WP1: Subchronic Toxicity Studies on Rodents
The development of subchronic toxicity studies (90-day feeding studies) using whole food or feed as test material is challenging. Present standardised 90-day toxicity studies (e.g. based on OECD Test guideline TG 408) are only available for chemicals as test material.
There is a big difference between whole food or feed and chemicals as test material for these kind of studies. Test animals can get chemicals at dose levels being much higher than the likely human exposure ones. Such a testing approach is not always possible with the bulky whole food or feed. Administering high dose levels of whole food or feed is likely to cause satiation or unbalanced diets. Therefore, an effective way to increase the chance of detecting any toxicologically-relevant effects should adapt design, conduct and analysis of the OECD TG 408 to specific whole food or feed testing.
The European Food Safety Authority (EFSA) has already developed draft guidance for carrying out 90-day feeding studies on whole food and feed in rodents based on OECD TG 408 (EFSA Scientific Committee, 2011), but this guidance does not provide prescriptive test protocols to carry out such experiments. Therefore, GRACE (WP1) will perform 90-day feeding trials with whole GM and non-GM plant material to validate and refine these suggested approaches.
90-day Animal Feeding Studies
As a starting point, the GRACE team surveyed the current evidence in literature on the performance of 90-day feeding trials and gathered viewpoints from relevant regulators, scientists and stakeholders throughout Europe. In this context GRACE also hosted a stakeholder/expert consultation on animal feeding studies in Vienna on 3 – 4 December 2012. This information and the consultation process formed a baseline for establishing a detailed experimental design appropriate to the test animals and a clear definition of the GM crops and components tested (see study plan A and B). Certified test laboratories conducted 90-day feeding studies on rodents with two different GM maize cultivars (MON810 maize) in 2013 and the GRACE team is currently evaluating the results.
The internal evaluation of all data will be followed by an evaluation by external experts/stakeholders to recommend future implementations for safety evaluations of GM food and feed in the EU. In this context GRACE will host the second stakeholder/expert consultation on animal feeding studies and in vitro studies taking place in Brussels, Belgium on May 19 and 20, 2014.
Longitudinal Metabolomics Study
An additional feeding study (based on the 90-day feeding study design) is scheduled to start in the beginning of 2014 to consider whether additional metabolic endpoints improve the evaluation of toxic effects through transgenic crops. Since the collection of samples of blood and urine throughout this longitudinal study means additional disturbance for the rats, a separate study is planned using the same plant material (Monsanto and Pioneer maize MON810) as for previous 90-day feeding studies. This study will also take into account OECD TG408 and the EFSA standard protocol on conducting repeated-dose 90-day oral toxicity study in rodents on whole food or feed. The related draft study plan has been subject of a written stakeholder consultation procedure (started on 6 Dec 2013, closed on 20 December 2014). The animal study will be conducted based on the revised plan. Once the results of these studies will be available, another stakeholder consultation will be organized in 2015 in order to discuss results and draft interpretations.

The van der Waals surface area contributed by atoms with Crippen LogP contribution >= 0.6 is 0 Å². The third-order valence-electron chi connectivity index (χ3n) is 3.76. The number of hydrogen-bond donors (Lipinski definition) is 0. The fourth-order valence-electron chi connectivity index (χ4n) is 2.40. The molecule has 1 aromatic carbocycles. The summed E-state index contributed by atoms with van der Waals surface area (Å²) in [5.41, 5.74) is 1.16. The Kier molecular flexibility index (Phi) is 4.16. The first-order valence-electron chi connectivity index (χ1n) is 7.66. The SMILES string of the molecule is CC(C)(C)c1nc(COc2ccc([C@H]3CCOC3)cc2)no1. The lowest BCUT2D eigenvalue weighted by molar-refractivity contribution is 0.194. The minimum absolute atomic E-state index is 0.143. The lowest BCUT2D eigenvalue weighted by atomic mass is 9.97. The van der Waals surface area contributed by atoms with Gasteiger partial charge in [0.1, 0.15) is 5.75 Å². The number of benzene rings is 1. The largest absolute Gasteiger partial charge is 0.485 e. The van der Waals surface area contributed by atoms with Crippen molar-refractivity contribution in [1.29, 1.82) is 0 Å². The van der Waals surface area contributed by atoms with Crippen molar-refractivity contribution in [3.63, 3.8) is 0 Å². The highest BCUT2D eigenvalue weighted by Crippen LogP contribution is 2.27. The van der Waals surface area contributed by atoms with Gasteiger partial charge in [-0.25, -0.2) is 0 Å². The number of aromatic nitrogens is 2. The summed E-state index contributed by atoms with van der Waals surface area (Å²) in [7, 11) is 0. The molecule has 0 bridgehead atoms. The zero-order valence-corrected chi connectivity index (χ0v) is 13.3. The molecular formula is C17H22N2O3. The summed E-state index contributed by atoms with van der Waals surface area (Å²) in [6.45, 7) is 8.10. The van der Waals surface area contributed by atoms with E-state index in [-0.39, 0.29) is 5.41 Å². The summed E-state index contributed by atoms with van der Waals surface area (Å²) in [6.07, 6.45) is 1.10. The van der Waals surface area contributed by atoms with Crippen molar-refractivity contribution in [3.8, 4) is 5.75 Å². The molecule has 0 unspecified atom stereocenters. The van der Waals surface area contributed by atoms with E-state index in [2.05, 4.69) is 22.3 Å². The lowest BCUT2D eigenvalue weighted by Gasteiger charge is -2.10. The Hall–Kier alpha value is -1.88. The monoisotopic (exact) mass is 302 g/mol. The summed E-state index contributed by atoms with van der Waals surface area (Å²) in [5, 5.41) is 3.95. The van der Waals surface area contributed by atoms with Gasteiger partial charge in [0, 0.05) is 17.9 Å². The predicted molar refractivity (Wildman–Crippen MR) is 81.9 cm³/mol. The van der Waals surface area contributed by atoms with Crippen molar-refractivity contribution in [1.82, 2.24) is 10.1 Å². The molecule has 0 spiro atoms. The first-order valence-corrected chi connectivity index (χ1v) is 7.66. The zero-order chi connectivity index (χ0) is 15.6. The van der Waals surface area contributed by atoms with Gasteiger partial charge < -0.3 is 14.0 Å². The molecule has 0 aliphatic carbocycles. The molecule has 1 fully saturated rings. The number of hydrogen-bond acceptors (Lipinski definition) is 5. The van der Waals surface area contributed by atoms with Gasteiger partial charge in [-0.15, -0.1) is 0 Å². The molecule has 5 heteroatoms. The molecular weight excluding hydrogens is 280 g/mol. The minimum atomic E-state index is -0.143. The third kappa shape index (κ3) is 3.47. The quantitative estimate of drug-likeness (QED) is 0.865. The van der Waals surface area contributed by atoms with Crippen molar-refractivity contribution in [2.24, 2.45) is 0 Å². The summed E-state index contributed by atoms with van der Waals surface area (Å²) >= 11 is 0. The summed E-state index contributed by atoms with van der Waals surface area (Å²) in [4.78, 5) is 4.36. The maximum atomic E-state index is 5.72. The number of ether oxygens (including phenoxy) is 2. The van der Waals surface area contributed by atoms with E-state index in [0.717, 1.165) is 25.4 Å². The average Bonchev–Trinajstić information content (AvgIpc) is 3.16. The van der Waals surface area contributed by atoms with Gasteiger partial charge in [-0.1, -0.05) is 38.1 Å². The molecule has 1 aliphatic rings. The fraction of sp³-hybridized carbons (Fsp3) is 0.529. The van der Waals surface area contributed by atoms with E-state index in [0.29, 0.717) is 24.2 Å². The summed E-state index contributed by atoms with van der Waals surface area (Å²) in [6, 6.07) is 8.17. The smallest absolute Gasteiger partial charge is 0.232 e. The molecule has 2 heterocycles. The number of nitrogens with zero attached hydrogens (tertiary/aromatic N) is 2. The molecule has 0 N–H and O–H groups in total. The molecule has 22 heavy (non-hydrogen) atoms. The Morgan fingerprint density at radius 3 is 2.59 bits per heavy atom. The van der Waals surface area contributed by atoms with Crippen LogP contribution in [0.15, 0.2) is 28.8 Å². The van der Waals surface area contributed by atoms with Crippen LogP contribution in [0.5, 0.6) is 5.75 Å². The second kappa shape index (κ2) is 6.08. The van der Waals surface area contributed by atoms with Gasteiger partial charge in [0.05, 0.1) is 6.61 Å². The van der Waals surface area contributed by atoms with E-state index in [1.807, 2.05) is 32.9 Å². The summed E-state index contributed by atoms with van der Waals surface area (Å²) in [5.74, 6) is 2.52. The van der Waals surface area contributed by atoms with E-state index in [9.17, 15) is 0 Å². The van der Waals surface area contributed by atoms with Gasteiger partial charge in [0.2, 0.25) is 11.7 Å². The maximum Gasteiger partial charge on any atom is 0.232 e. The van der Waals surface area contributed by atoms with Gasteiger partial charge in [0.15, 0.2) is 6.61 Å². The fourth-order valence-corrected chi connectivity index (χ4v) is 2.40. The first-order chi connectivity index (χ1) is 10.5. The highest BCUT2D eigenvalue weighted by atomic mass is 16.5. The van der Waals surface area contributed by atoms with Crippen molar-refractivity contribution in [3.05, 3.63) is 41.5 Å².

Based on the results, WP1 will draw conclusions and advise on
- the need for 90-day feeding trials for the assessment of GMO impacts on human health (by means of the ability of such animal feeding trials to detect changes in GM crops that may raise health concerns) and
- the appropriate design of such studies on the basis of whole GM food or feed.
All test results and recommended guidelines will be available on the GRACE project website and in the open-access database (WP6) and will be subject of upcoming stakeholder consultations.
Note: This webpage has been updated on March 2014 according to changes in the study plans. For reasons of transparency the former version can be viewed here.
GRACE involves stakeholders in research planning and drawing of conclusions. Read here for more information.
New Stakeholder Consultation Reports:
Consultation on Good Review Practice in GMO Impact Assessment
The database CADIMA (Central Access Database for Impact Assessment of Crop Genetic Improvement Technologies) contains quality assessed studies and conclusions on the health effects, socio-economic consequences and environmental impacts of GM plants as well as raw data of animal feeding studies and alternative in vitro approaches.